Nigeria’s non-oil exports face ban in Europe – Businessday

Nigeria’s agro product exporters could see their goods banned from Europe over the Federal Government’s reluctance to sign the Economic Partnership Agreement (EPA) trade deal proposed by the European Union.

The country’s reluctance could lead to termination of the temporary free trade access being enjoyed by agro product exporters.

“The EU is no more comfortable with Nigeria on the EPA. This is exactly two years after negotiations, but what we have seen is more of opposition. The EU will likely block some of Nigeria’s agro products, especially cocoa and grains, maybe in 2017,” a source who is close to the EU told BusinessDay in confidence.

The source disclosed that the EU believes that if Nigeria, being the economic powerhouse in ECOWAS, agrees on the deal, Gambia, which has also rejected the trade deal, would have little option but concede.

John Clarke, director of International and Bilateral Relations for the EU, had hinted at this during an investment forum organised by the Lagos Chamber of Commerce and Industry (LCCI) on November 9.

Clarke had said that if Nigeria does not ratify the EPA, the country’s exports would be subjected to the World Trade Organisation (WTO) standard tariffs, which are very high.

The EPA is a free trade agreement between the 15 countries of the Economic Community of West African States (ECOWAS) and the Europe Union, seeking to enable West African countries access the European market and vice versa, without paying tariffs.  Europe is committing 6.5 billion euros every five years, beginning from 2015 to 2019, including during the 20-year transition period that will end in 2035.

The EU will open its market completely from day one, while West Africa will remove import tariffs partially, over a 20-year transition period once the deal is ratified.

For agricultural products or finished consumer goods currently produced in West Africa or for which the region plans to develop production capacity, West Africa will not reduce its import duties.

The EPA document shows that West Africa has excluded all the products which are considered most sensitive and currently face a 35 percent duty under the ECOWAS Common External Tariff (CET), such as meat (including poultry), yoghurt, eggs, processed meat, cocoa powder and chocolate, tomato paste and concentrate, soap and printed fabrics from being imported into the region from Europe.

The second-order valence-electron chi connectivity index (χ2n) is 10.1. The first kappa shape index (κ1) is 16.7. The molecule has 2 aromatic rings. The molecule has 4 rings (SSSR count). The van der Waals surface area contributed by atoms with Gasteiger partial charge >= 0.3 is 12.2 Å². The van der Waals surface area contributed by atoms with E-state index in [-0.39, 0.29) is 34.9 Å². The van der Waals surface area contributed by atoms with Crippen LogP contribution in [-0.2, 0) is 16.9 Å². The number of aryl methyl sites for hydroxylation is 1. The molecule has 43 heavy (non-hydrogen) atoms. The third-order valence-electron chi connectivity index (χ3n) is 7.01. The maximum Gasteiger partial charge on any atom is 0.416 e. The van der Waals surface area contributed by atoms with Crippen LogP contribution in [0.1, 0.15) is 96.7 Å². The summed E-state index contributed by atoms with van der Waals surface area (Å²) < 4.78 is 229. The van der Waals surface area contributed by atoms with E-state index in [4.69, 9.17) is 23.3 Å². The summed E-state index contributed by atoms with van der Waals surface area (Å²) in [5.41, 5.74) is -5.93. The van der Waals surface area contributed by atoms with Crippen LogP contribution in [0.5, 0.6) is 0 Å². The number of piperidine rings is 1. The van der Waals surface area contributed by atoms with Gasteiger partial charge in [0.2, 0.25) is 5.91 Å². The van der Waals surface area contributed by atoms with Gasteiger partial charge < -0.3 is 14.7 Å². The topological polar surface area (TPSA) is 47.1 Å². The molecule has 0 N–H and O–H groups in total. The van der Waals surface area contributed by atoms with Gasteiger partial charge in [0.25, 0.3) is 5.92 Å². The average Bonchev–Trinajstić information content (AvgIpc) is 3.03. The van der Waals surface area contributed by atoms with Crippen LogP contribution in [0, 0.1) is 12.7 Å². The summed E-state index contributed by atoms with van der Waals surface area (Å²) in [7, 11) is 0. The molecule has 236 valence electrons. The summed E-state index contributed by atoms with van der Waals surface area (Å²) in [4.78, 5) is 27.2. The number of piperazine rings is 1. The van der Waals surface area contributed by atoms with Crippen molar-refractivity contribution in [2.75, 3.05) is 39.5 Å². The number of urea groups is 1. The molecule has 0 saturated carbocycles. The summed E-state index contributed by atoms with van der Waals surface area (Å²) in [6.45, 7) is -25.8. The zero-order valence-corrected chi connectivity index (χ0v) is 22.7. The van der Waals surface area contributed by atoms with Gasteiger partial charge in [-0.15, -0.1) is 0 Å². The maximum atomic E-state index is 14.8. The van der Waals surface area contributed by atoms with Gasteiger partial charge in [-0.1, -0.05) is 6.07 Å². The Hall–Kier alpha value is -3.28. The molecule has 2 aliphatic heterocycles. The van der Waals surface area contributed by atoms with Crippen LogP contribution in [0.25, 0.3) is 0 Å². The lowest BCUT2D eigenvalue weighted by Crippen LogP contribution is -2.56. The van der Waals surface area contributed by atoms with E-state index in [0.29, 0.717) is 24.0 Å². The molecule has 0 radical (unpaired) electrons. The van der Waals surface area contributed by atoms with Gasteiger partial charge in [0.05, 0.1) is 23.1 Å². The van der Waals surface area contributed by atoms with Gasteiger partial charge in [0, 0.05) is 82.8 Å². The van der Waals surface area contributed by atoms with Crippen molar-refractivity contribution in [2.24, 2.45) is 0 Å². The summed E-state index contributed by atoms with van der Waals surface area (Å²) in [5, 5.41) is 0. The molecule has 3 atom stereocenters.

Other products excluded from liberalisation include fish and fish preparations, milk, butter and cheese, vegetables, flour, spirits, cement, paints, perfumes and cosmetics, stationery, textiles and apparel and fully built cars. West Africa accounts for more than 38 per cent of total trade between the EU and all African, Caribbean and Pacific (ACP) regions, according to the European Commission.

Cocoa is Nigeria’s major non-oil export product, sharing between 23 and 28 percent of the total exports each year.

“Nigeria has little to lose but a lot to gain from the EPA,” said Olu Fasan, Visiting Fellow in the International Relations Department of the London School of Economics.

Fasan said ECOWAS countries would lose preferential access to the EU market next year if the EPA is not ratified, but stressed that neither Nigeria nor any other ECOWAS country should be influenced by the threat of losing their EU access.

Trade analysts believe China will never want the negotiation to succeed because the EPA is a threat to the country’s export interest in the region.

“The EU is competing with China for Nigeria’s signature and we are looking at the value each can bring,” said Abiodun Adedipe, chief consultant at Biodun Adedipe and Associates Limited.

Though the EPA provides an opportunity for Nigeria to freely access the €16.5trn EU market, trade experts and manufacturers say it is not good for Nigeria at the moment.

Frank Jacobs, president of the Manufacturers Association of Nigeria (MAN), told BusinessDay that Nigeria should not ratify the EPA because the country’s manufacturing sector and that of Europe were not equal

“The markets will be choked with products that will cause undue competition to the existing locally manufactured products, and we currently lack the capacity to flood the European market with our own products,” Jacobs said.

Bassey Edem, national president, Nigerian Association of Chambers of Commerce, Industry, Mines and Agriculture (NACCIMA), said Nigeria should refrain from signing the trade deal until the country’s infrastructure and productive capacity have improved, so that exports would benefit from the agreement and output from the sensitive sectors would be able to compete with import from EU.